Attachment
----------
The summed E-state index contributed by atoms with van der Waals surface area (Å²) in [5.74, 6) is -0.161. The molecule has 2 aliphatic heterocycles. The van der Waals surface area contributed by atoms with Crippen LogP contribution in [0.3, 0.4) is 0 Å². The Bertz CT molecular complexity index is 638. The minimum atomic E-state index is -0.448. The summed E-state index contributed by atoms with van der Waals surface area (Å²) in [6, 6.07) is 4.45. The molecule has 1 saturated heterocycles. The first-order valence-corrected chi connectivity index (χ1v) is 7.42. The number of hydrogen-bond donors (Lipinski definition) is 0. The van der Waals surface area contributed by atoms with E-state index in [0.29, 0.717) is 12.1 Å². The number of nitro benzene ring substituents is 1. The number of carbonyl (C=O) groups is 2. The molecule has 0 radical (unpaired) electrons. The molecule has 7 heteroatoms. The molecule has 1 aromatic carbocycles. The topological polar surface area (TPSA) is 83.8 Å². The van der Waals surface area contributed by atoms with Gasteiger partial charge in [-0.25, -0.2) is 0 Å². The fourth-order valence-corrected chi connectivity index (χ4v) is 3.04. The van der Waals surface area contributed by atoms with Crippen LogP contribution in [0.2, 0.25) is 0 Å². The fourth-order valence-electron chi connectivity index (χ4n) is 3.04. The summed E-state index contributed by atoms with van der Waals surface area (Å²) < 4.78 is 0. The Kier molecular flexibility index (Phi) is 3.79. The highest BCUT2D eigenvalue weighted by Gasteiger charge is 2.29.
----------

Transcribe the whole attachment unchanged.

The summed E-state index contributed by atoms with van der Waals surface area (Å²) in [5.74, 6) is -0.161. The molecule has 2 aliphatic heterocycles. The van der Waals surface area contributed by atoms with Crippen LogP contribution in [0.3, 0.4) is 0 Å². The Bertz CT molecular complexity index is 638. The minimum atomic E-state index is -0.448. The summed E-state index contributed by atoms with van der Waals surface area (Å²) in [6, 6.07) is 4.45. The molecule has 1 saturated heterocycles. The first-order valence-corrected chi connectivity index (χ1v) is 7.42. The number of hydrogen-bond donors (Lipinski definition) is 0. The van der Waals surface area contributed by atoms with E-state index in [0.29, 0.717) is 12.1 Å². The number of nitro benzene ring substituents is 1. The number of carbonyl (C=O) groups is 2. The molecule has 0 radical (unpaired) electrons. The molecule has 7 heteroatoms. The molecule has 1 aromatic carbocycles. The topological polar surface area (TPSA) is 83.8 Å². The van der Waals surface area contributed by atoms with Gasteiger partial charge in [-0.25, -0.2) is 0 Å². The fourth-order valence-corrected chi connectivity index (χ4v) is 3.04. The van der Waals surface area contributed by atoms with Crippen LogP contribution in [0.2, 0.25) is 0 Å². The fourth-order valence-electron chi connectivity index (χ4n) is 3.04. The summed E-state index contributed by atoms with van der Waals surface area (Å²) < 4.78 is 0. The Kier molecular flexibility index (Phi) is 3.79. The highest BCUT2D eigenvalue weighted by Gasteiger charge is 2.29.